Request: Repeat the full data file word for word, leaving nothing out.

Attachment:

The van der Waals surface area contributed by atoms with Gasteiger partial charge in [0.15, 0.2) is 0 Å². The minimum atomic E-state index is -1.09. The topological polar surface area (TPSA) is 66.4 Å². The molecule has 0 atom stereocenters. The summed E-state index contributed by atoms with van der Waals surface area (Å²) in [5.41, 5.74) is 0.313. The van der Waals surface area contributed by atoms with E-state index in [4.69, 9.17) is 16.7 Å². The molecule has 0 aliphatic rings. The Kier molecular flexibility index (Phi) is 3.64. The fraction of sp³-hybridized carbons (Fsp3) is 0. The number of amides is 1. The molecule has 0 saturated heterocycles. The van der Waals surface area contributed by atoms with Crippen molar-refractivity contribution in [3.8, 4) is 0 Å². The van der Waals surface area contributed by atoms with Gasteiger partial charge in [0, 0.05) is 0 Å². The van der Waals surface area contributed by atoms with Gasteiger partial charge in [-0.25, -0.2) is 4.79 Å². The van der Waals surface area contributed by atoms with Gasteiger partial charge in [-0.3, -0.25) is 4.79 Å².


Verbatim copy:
The van der Waals surface area contributed by atoms with Gasteiger partial charge in [0.15, 0.2) is 0 Å². The minimum atomic E-state index is -1.09. The topological polar surface area (TPSA) is 66.4 Å². The molecule has 0 atom stereocenters. The summed E-state index contributed by atoms with van der Waals surface area (Å²) in [5.41, 5.74) is 0.313. The van der Waals surface area contributed by atoms with E-state index in [4.69, 9.17) is 16.7 Å². The molecule has 0 aliphatic rings. The Kier molecular flexibility index (Phi) is 3.64. The fraction of sp³-hybridized carbons (Fsp3) is 0. The number of amides is 1. The molecule has 0 saturated heterocycles. The van der Waals surface area contributed by atoms with Crippen molar-refractivity contribution in [3.8, 4) is 0 Å². The van der Waals surface area contributed by atoms with Gasteiger partial charge in [0, 0.05) is 0 Å². The van der Waals surface area contributed by atoms with Gasteiger partial charge in [-0.25, -0.2) is 4.79 Å². The van der Waals surface area contributed by atoms with Gasteiger partial charge in [-0.3, -0.25) is 4.79 Å².